May 1, 2020
Written by Jamie Loh
A tribute to Norman Elias, a friend to all at Arcare Oatlands
Written by Lifestyle Coordinator Güner Evci
Monday April 20th, 2020 is the day that has left an imprint on my mind and left a feeling of pride and appreciation for the role I have been doing for a very long time. During COVID-19, a lot of things have changed and a lot of pressure has been placed on the aged care industry, but Norman always reminded everyone just how well we were doing. The last time I got to spend valuable time with Norman was on April 16th, I went to visit him as I do and to see how his return from the hospital was.
The proudest moment of my career would come days after doing what I did. I walked into Norman’s room because I missed him and he just returned from a trip to the hospital. I asked Norman the usual questions, we joked around because that was our thing, ‘why did you leave us, had we done something wrong?’. Norman would respond to me saying there is nowhere like home and Arcare is home to him. He even joked about how the paramedics knew why he was complaining to get back, it was because he lived in a mansion!
Norman wanted to do one thing and that was to talk to his family, initially I went in there to see how he was and to play backgammon, but he was not feeling very well. I do wish I got the last game in because that was the highlight of my week. So, instead of playing backgammon, I sat with him to keep him company and to help him to see his family. I set up Skype and we called his daughter Ella, I stayed with him for the whole conversation because Norman and his family had become part of my life in such a big way and they have accepted me into their family. I got to hear Norman talk about his favourite grandchild (I will never say which one as there are 23!) and his day-to-day conversations about family and life. The funniest part of it was how he explained that he counted all the cars from Auburn hospital to Arcare Oatlands and that was how he knew much of an impact COVID-19 was having on the world.
Norman taught me many things – backgammon, the real-estate market, good qualities in people and so much more. I played backgammon with Norman every Friday for an hour in the morning, normally around 10am. Every game we played he would say, ‘I taught you well, you are now playing like a professional’. Playing backgammon with my friend Norman allowed me to understand his amazing life, his family and his history. The advice I gained from Norman throughout his short time with us was priceless. He gave me advice on everything and each piece of advice would come with solid evidence and a story from his youth or his experience as a father and husband.
Norman was my reason for starting football tipping at Oatlands, every day when I walked past and popped my head in, Norman would be watching football on TV or playing cards in front of his radio listening to AM of course. One time, I walked in and he was watering the garden, I offered to help and he said no, but he was happy to play a game of backgammon. Norman always had all the time in the world for everyone.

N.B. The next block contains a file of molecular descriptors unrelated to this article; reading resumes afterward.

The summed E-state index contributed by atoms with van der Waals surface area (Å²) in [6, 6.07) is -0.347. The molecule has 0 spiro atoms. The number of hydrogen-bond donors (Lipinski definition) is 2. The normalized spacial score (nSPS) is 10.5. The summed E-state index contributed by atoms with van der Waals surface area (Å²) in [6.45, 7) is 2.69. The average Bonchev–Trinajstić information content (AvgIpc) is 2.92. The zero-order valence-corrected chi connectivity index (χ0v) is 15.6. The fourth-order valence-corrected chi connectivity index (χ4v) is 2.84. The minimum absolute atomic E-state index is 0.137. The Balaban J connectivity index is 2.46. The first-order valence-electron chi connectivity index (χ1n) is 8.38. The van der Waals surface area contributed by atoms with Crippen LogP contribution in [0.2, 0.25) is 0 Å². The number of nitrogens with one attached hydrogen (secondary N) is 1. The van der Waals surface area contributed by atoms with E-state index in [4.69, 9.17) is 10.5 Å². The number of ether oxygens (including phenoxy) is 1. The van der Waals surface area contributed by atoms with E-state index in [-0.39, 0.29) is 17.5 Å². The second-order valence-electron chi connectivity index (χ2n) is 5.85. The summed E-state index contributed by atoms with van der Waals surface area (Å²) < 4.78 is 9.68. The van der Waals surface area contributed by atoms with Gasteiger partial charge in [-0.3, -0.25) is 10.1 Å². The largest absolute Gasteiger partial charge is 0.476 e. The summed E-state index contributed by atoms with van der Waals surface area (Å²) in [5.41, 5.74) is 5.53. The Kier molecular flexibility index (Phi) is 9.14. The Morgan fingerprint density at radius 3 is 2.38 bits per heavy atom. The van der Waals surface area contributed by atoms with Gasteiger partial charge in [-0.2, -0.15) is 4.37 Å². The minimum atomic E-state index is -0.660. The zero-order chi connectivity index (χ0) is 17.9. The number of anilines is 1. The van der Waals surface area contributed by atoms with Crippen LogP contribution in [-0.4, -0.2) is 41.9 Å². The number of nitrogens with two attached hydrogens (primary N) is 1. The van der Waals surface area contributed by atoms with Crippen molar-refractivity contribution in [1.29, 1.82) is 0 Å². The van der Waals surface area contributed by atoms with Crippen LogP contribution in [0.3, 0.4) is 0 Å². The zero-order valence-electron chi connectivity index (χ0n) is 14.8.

On April 19th, I received an email from Tony telling me that Norman had passed. It brought back memories of all the things I learnt from him, the things we laughed and joked about. I was fortunate enough to spend much time with him at Arcare Oatlands and I am very grateful for that. I was able to watch Norman’s funeral on YouTube which was absolutely beautiful.
On April 27th, I received a call from Ella that made me realise how the smallest things have now been forever imprinted in my mind. Ella told me that the same day I had set up Skype for Norman, the night before he went into hospital, he called her back and was able to see her face-to-face while she was at work. He was the most adaptable, intelligent and insightful man I have met, he Skyped on his own and it made me proud that I spent that extra hour setting up his tablet with his skype account. Ella and I were worried that Norman would need help calling but he was so independent that he needed no help at all. It made me proud of what I do and proud of how everyone at Arcare becomes family because for family, you would do anything. And for Norman, no job or ask was too big.
Norman was not only a resident at Arcare Oatlands, he was family to all of us and he is now going to be greatly missed. We appreciate and will always remember the fond memories and the fun times we had together.
From your friend Güner Evci
Cover photo: Norman Elias and Güner Evci, taken at the Sydney Rowing Club on 27th November 2019
Photo below: The actual Backgammon board Norman and Güner played on a weekly basis
Jamie Loh is Arcare's Community Marketing Officer for Queensland. Jamie joined the Arcare team in mid 2019, stepping straight into her responsibilities which include communications with the broader community, community engagement and internal communications responsibilities. Jamie is a firm advocate for consistent communications and engaging ideas to help bridge the gap between those living in aged care residences and the wider communities. Jamie utilises a diverse array of strategies to help improve messaging and boost brand awareness and is always advocating for new methods of communicating in different strategies and mediums. After graduating from Brisbane State High School in 2014, Jamie attended the University of Queensland where she earned a Bachelor's Degree in Communications (Public Relations) and Arts (Japanese). During her time at the University of Queensland, Jamie worked with Brisbane's top Public Relations firms and participated in an intensive language program in Tokyo, Japan.